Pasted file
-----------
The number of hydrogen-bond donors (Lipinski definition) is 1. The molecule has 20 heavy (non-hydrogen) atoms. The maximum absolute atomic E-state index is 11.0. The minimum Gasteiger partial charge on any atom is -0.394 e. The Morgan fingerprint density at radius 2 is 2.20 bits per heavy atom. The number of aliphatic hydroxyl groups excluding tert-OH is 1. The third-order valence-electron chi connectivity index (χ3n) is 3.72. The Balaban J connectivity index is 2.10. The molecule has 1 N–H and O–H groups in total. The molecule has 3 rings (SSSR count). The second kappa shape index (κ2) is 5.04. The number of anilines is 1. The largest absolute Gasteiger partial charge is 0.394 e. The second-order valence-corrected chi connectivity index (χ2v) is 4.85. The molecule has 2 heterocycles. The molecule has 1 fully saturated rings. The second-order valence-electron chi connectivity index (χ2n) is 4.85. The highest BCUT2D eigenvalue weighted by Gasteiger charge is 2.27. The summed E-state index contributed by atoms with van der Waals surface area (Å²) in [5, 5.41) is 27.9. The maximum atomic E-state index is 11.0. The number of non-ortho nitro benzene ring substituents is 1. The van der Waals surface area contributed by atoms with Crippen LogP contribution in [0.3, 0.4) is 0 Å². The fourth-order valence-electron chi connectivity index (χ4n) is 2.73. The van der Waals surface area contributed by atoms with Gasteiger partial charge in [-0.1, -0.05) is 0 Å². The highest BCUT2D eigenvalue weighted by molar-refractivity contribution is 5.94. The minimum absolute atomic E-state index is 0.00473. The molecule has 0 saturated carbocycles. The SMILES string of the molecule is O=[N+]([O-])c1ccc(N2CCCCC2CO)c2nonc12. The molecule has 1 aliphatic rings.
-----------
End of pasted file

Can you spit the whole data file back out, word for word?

The number of hydrogen-bond donors (Lipinski definition) is 1. The molecule has 20 heavy (non-hydrogen) atoms. The maximum absolute atomic E-state index is 11.0. The minimum Gasteiger partial charge on any atom is -0.394 e. The Morgan fingerprint density at radius 2 is 2.20 bits per heavy atom. The number of aliphatic hydroxyl groups excluding tert-OH is 1. The third-order valence-electron chi connectivity index (χ3n) is 3.72. The Balaban J connectivity index is 2.10. The molecule has 1 N–H and O–H groups in total. The molecule has 3 rings (SSSR count). The second kappa shape index (κ2) is 5.04. The number of anilines is 1. The largest absolute Gasteiger partial charge is 0.394 e. The second-order valence-corrected chi connectivity index (χ2v) is 4.85. The molecule has 2 heterocycles. The molecule has 1 fully saturated rings. The second-order valence-electron chi connectivity index (χ2n) is 4.85. The highest BCUT2D eigenvalue weighted by Gasteiger charge is 2.27. The summed E-state index contributed by atoms with van der Waals surface area (Å²) in [5, 5.41) is 27.9. The maximum atomic E-state index is 11.0. The number of non-ortho nitro benzene ring substituents is 1. The van der Waals surface area contributed by atoms with Crippen LogP contribution in [0.3, 0.4) is 0 Å². The fourth-order valence-electron chi connectivity index (χ4n) is 2.73. The van der Waals surface area contributed by atoms with Gasteiger partial charge in [-0.1, -0.05) is 0 Å². The highest BCUT2D eigenvalue weighted by molar-refractivity contribution is 5.94. The minimum absolute atomic E-state index is 0.00473. The molecule has 0 saturated carbocycles. The SMILES string of the molecule is O=[N+]([O-])c1ccc(N2CCCCC2CO)c2nonc12. The molecule has 1 aliphatic rings.